Migration in Europe

Pub. Date
27 October, 2006

In order to assess the economic impact of immigration, we have used our macro model, NiGEM to simulate an increase in Polish emigration amounting to about 4 per cent of the population of that country towards Germany and the UK. We have demonstrated that both host countries adjust to immigration flows in a similar way, although Germany reacts somewhat more slowly than the UK. Both economies settle to new equilibria with higher output and no permanent change to the unemployment rate. In both countries output rises marginally less than employment because some infrastructure capital is assumed to not rise in line with population.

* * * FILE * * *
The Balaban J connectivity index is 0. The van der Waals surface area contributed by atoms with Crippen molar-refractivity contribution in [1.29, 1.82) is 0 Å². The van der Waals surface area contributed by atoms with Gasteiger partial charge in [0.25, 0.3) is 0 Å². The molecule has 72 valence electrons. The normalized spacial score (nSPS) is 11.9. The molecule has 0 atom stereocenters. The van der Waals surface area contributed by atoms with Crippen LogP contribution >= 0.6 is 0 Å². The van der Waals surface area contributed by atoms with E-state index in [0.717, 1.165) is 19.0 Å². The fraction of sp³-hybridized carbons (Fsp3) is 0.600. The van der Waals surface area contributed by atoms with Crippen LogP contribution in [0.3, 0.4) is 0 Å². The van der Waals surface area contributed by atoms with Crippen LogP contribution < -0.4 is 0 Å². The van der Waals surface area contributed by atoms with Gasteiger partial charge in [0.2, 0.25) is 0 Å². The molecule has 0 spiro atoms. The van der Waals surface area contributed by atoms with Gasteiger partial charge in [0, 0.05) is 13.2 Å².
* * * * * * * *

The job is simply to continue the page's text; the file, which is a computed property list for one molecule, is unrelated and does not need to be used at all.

The economic impact of emigration for Poland is a mirror image of the UK and Germany. Emigration in Poland has a depressing permanent impact on the average level of output which settles to 3.5 points lower than its initial level. As the stock of infrastructure is not assumed to fall in line with the population the remaining population enjoy a higher level of output per head than they would have done if there had been no outward migration.